The Lincolnshire Uprising in 1537 became known as the Pilgrimage of Grace; due to the fact that corruption had crept into the church during the Middle Ages and the English Church, had embraced many errors. All these errors needed looking into, and a reformation, a very thorough cleansing in some points of faith and practice, was now much needed.
Thomas Cromwell: Hammer Of The Monks
At the head of the nation was King Henry VIII (1509-1547) who ruled with a rod of iron. His principal adviser was Thomas Cromwell, known as 'the hammer of the monks', and who built Tattershall Castle.
Thomas Cromwell was a ruthless man, and on Henry's failure to gain the support of the papacy for his divorce and reorganisation of the Church of England, it was Cromwell who suggested the plan of asserting the nation's religious autonomy and the king's supremacy over religious matters, thus effecting the passage of the Act of Supremacy (1534) and the confiscation of all monastic property by the crown.
The March From Louth
On 2 October 1536, the king's commissioners for the suppression of the monasteries reached Caistor, where they learned with alarm that a great multitude of locals from Louth, who had set out the day before, were within just a mile of the town, as well as crowds from Horncastle and Market Rasen that were joining them. Mr Maddison and Mr Heneage were despatched to the king with a letter of complaint.
It must be understood that the uprising was only against the attempt to suppress the religious houses, these being Catholic; it was not, nor had it ever been, against the king or the church.
The commissioner's books were burned at Louth and over 50,000 protestors congregated at Hambleton Hill; that is midway between Tealby and Market Rasen, camping there on the night of Thursday, 5 October, before marching on to Lincoln.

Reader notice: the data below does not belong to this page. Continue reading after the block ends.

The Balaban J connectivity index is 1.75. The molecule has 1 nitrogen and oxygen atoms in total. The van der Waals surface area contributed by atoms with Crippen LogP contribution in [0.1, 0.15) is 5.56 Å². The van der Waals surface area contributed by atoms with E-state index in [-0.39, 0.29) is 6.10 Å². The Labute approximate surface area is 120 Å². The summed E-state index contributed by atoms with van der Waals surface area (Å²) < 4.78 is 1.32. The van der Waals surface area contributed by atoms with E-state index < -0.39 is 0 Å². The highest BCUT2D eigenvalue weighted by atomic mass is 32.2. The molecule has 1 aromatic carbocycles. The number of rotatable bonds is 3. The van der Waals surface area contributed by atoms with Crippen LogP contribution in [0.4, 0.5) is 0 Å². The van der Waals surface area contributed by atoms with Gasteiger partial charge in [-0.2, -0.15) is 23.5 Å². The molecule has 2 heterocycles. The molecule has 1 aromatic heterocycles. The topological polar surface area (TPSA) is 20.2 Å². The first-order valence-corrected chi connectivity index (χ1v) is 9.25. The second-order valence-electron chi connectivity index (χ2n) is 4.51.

However it was not to be an easy ride for the protestors for armed forces were sent against the angry multitude, which on encountering this professional force, quickly offered to disband on condition of being pardoned.
An Ending To The Uprising
The Lincolnshire Uprising ended with Captain Cobbler (a shoemaker whose real name was Nicholas Melton) and the vicar of Louth being hanged at Tyburn. Thomas Moygne, a lawyer from Willingham, was hung, drawn and quartered for his involvement in the Lincolnshire Uprising.
Lincolnshire had many religious houses and to show how very thorough was the sweep made though Lincolnshire, which had nearly a hundred religious foundations, you will find that very few ruins remain, and indeed many have been erased from our Lincolnshire landscape without a trace.
Interestingly, in his letter to the rebels, which makes me smile, King Henry VIII described Lincolnshire as, "The most brute and beastly shire of the whole realm."
You know, I think he was a little upset with the county, God bless him.